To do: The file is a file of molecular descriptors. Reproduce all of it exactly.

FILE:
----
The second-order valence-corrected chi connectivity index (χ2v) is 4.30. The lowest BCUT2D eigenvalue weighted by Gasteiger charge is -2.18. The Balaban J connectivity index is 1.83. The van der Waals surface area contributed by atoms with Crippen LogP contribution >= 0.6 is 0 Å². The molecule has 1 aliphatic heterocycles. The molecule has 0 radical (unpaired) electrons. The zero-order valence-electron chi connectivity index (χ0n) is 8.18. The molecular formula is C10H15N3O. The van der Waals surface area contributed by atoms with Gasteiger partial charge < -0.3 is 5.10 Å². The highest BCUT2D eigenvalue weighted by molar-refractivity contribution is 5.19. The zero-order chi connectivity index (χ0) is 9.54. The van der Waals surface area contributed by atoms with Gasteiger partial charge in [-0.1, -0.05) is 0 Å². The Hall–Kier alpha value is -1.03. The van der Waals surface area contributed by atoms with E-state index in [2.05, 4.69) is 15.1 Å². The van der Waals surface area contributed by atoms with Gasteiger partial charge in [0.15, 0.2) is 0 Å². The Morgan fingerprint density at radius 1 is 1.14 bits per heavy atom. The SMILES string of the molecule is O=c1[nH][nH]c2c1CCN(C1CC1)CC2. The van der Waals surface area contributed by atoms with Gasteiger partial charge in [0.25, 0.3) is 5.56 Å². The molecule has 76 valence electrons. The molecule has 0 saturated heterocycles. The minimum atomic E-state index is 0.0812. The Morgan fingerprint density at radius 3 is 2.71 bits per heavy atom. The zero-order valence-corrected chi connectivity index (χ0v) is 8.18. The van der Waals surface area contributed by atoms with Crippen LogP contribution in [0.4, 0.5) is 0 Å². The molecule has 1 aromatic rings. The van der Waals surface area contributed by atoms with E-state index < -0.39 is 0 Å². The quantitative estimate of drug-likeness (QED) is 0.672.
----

The second-order valence-corrected chi connectivity index (χ2v) is 4.30. The lowest BCUT2D eigenvalue weighted by Gasteiger charge is -2.18. The Balaban J connectivity index is 1.83. The van der Waals surface area contributed by atoms with Crippen LogP contribution >= 0.6 is 0 Å². The molecule has 1 aliphatic heterocycles. The molecule has 0 radical (unpaired) electrons. The zero-order valence-electron chi connectivity index (χ0n) is 8.18. The molecular formula is C10H15N3O. The van der Waals surface area contributed by atoms with Gasteiger partial charge < -0.3 is 5.10 Å². The highest BCUT2D eigenvalue weighted by molar-refractivity contribution is 5.19. The zero-order chi connectivity index (χ0) is 9.54. The van der Waals surface area contributed by atoms with Gasteiger partial charge in [-0.1, -0.05) is 0 Å². The Hall–Kier alpha value is -1.03. The van der Waals surface area contributed by atoms with E-state index in [2.05, 4.69) is 15.1 Å². The van der Waals surface area contributed by atoms with Gasteiger partial charge in [0.15, 0.2) is 0 Å². The Morgan fingerprint density at radius 1 is 1.14 bits per heavy atom. The SMILES string of the molecule is O=c1[nH][nH]c2c1CCN(C1CC1)CC2. The van der Waals surface area contributed by atoms with Gasteiger partial charge in [0.25, 0.3) is 5.56 Å². The molecule has 76 valence electrons. The molecule has 0 saturated heterocycles. The minimum atomic E-state index is 0.0812. The Morgan fingerprint density at radius 3 is 2.71 bits per heavy atom. The zero-order valence-corrected chi connectivity index (χ0v) is 8.18. The van der Waals surface area contributed by atoms with Crippen LogP contribution in [0.4, 0.5) is 0 Å². The molecule has 1 aromatic rings. The van der Waals surface area contributed by atoms with E-state index < -0.39 is 0 Å². The quantitative estimate of drug-likeness (QED) is 0.672.